By Jonathan Higgins / May 12th, 2014
|Title||Kirby: Triple Deluxe|
|Release Date||JP: January 11, 2014 NA: May 2, 2014 EU: May 16, 2014|
|Platform||Nintendo 3DS, 2DS|
|Age Rating||ESRB – E|
I’ve been following Kirby: Triple Deluxe very closely since its worldwide premiere during a Nintendo Direct last October. I ate up all the screenshots and information from Japan—I even followed a handful of people who imported the game when it released over there in January. Why? I’ve always had a soft-spot for Nintendo’s versatile ball of pink. And that’s a good word to use when describing most Kirby games: versatile. Since the early 1990s, Kirby’s outings have been either traditional or…experimental. His traditional lineup includes the early Kirby’s Dream Land games, while more experimental games like Kirby Mass Attack or Kirby Canvas Curse have been sprinkled in-between. The last Kirby platformer that came our way was Kirby’s Return to Dream Land on Wii, released around October 2011. So…it’s been a while! Now that I’ve played Kirby: Triple Deluxe for just over thirteen hours and completed the main storyline (insofar as both beating all the levels and collecting each level’s hidden Sun Stones—more on that momentarily)…I’m finding it difficult to explain how I feel.
The more things change, the more they stay the same. I suppose those are the first words that come to mind. When I reviewed New Super Mario Bros. U way back during the launch of the Wii U, I was able to speak at length because it seemed like the game was concerned with stretching beyond its pedigree, while simultaneously embracing its roots. That Mario game had a world map, in-game Miiverse interactivity, sufficient GamePad use and handfuls of extra modes to increase replayability, some of which were rarely, if ever, seen in a Mario game previously. Triple Deluxe…isn’t that. Before I even begin explaining myself, I think it’s important to note that Kirby’s latest outing does very little to “evolve” the Kirby series. If I were a different person, I honestly feel that I could legitimately get away with saying, “It’s just another Kirby game. You’ll know what to expect if you’ve played anything in the franchise since 1995.” slapping an appropriate score on it, and calling this review a wrap. Thankfully, that’s not the case.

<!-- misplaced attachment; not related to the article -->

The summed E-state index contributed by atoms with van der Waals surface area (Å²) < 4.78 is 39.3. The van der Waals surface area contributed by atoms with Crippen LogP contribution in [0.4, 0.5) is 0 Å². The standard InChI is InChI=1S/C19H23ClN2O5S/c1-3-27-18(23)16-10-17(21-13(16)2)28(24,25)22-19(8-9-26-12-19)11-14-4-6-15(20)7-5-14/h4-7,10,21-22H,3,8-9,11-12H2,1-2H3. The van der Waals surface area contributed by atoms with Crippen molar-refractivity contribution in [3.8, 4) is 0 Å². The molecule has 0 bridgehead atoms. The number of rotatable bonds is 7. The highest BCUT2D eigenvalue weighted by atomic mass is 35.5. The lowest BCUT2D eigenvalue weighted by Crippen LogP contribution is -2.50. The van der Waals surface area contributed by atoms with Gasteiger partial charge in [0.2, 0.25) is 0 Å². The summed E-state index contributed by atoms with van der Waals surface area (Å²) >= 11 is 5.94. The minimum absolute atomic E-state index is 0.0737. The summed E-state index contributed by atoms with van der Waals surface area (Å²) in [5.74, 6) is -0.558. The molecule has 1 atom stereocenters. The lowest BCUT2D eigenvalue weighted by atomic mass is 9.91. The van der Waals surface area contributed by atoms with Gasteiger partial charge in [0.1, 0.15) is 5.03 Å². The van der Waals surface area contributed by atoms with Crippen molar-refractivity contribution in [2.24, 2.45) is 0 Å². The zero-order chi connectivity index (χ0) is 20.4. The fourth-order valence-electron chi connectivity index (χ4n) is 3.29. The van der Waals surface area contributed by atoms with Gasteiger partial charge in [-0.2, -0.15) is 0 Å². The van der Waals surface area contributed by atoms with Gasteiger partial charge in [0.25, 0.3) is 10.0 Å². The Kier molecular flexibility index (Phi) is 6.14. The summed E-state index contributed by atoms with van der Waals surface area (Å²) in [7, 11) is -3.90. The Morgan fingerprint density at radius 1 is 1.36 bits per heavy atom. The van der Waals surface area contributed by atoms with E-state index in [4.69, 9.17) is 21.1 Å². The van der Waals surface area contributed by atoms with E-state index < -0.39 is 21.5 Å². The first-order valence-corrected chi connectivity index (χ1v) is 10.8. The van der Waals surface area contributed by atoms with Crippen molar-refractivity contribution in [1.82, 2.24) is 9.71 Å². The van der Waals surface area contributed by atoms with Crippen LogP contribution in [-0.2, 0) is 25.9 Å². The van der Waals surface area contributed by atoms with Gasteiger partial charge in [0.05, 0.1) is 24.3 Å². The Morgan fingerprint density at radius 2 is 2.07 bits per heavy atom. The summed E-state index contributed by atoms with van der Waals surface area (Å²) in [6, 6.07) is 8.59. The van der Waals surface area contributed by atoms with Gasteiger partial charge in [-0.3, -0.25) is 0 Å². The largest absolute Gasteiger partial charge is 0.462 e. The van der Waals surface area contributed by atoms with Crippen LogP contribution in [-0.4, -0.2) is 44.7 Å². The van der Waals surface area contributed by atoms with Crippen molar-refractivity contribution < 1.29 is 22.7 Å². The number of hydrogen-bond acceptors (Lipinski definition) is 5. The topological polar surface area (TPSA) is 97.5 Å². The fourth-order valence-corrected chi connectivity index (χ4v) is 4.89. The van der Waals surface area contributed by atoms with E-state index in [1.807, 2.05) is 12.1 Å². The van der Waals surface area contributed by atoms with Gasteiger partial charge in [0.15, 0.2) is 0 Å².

It’s just another Kirby game. Well, more specifically—it’s another take on Kirby’s Return to Dream Land. In terms of gameplay, it feels like Super Mario Galaxy 2 felt after playing Super Mario Galaxy in 2007. Return to Dream Land had plenty of outstanding features, many of which series fans would consider notable steps forward in traditional Kirby gameplay. Return to Dream Land gave Kirby full control over his powers, allowing players to move Kirby in all directions while swinging his blade or hammer…or blasting forth as a meteor with the fire power, etc. And Triple Deluxe offers exactly that—the fully functioning controls of the game that came before it. The gameplay is so similar that…it’s practically impossible for me not to draw comparisons between the two games. For the sake argument: Return to Dream Land features a series staple of placing levels behind doors in a mini-hub denoted for each World in the game. Here are some examples.